According to a new study by Brendan Nyhan, a Ph.D. candidate in Duke’s political science department, and co-author Jason Reifler of Georgia State University, their experiments show that with the presidential candidates trading accusations on television and in the press, journalists’ attempts to correct misinformation is unlikely to sway public perceptions.
“What we found is that corrections are ineffective for the group most likely to have the misperception. Even worse, we found that those people may actually end up believing in the misperception more strongly after hearing a correction.”
“In the paper, we suggest motivated reasoning as an explanation for these results. People often counter-argue information that contradicts their predispositions. That may be what is happening here.”
Nyhan and Reifler provided two groups of volunteers with the Bush administration's prewar claims that Iraq had weapons of mass destruction. One group was given a refutation -- the comprehensive 2004 Duelfer report that concluded that Iraq did not have weapons of mass destruction before the United States invaded in 2003. Thirty-four percent of conservatives told only about the Bush administration's claims thought Iraq had hidden or destroyed its weapons before the U.S. invasion, but 64 percent of conservatives who heard both claim and refutation thought that Iraq really did have the weapons. The refutation, in other words, made the misinformation worse. A similar "backfire effect" also influenced conservatives told about Bush administration assertions that tax cuts increase federal revenue. One group was offered a refutation by prominent economists that included current and former Bush administration officials. About 35 percent of conservatives told about the Bush claim believed it; 67 percent of those provided with both assertion and refutation believed that tax cuts increase revenue.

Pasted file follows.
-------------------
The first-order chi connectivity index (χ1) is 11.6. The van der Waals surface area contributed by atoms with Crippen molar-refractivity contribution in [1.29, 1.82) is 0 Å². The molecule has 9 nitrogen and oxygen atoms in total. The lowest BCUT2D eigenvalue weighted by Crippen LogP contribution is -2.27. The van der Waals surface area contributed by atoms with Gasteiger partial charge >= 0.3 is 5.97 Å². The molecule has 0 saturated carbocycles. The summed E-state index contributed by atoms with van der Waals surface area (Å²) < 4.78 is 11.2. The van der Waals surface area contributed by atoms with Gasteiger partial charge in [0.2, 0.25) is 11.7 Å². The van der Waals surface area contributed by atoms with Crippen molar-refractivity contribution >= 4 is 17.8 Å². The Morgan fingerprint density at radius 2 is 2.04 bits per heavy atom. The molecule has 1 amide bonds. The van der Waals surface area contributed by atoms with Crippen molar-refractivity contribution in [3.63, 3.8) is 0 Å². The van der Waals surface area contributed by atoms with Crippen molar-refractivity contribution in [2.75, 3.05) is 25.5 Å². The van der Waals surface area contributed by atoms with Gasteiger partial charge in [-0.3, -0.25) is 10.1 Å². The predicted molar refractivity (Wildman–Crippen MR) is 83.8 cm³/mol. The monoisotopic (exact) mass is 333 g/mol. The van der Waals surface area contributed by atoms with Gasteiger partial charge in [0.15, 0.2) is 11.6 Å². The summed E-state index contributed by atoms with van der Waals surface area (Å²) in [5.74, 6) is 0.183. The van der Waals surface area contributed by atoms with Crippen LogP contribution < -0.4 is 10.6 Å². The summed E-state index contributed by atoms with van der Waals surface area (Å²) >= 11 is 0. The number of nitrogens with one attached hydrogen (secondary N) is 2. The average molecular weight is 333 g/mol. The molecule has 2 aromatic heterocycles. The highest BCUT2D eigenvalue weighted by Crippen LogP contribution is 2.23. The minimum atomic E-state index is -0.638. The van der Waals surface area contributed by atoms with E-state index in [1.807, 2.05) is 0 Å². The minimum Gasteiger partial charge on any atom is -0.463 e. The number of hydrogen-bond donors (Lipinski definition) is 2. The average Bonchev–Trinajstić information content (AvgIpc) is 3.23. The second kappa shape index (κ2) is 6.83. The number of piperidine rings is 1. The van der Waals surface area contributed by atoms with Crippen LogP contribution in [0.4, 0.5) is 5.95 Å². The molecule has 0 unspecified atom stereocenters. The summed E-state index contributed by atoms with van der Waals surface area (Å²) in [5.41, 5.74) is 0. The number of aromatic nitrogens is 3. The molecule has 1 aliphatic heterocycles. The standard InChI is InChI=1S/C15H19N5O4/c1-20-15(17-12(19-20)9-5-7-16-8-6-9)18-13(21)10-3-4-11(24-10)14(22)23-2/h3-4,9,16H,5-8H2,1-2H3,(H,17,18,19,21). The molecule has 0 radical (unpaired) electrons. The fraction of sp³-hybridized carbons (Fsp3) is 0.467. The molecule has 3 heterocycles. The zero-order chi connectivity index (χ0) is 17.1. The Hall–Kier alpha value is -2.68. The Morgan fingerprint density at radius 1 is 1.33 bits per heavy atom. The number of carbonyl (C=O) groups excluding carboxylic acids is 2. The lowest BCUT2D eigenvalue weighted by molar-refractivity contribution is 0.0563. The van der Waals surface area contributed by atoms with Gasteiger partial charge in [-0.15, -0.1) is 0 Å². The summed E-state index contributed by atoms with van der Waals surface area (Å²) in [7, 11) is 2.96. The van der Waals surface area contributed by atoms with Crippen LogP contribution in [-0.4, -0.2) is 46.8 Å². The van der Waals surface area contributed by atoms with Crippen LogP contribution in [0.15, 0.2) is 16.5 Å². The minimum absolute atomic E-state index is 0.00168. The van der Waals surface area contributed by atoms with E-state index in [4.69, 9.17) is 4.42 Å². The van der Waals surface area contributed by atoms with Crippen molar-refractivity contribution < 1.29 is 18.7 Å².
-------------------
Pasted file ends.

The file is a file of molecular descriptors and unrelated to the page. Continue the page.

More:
Their paper, which is undergoing review, suggests that Republicans might be especially prone to the backfire effect because conservatives may have more rigid views than liberals: Upon hearing a refutation, conservatives might "argue back" against the refutation in their minds, thereby strengthening their belief in the misinformation. Nyhan and Reifler did not see the same "backfire effect" when liberals were given misinformation and a refutation about the Bush administration's stance on stem cell research.
I consider this to be the case as well with creationists and religious zealots. It would explain why followers of preachers like Ken Ham and Ray Comfort, and their followers seem to be immune to the feeble lance of reason.
But if these extremists are utterly immune to the truth -- and indeed, the truth only makes them dig deeper into their fantasy world of religion, what is a rational person to do?
When arguing with in front of on-the-fence thinkers, remember that you're not trying to convince the creationist to actually buy into silly notions like facts and reason. You're highlighting the differences between science and faith for the outside observer. If the other guy insists on religious views that belong only in Disney World's Fantasyland, other folks will realize what's happening.
But if there is no third party, do yourself a favor and save your breath. As the study demonstrates, you're only making matters worse.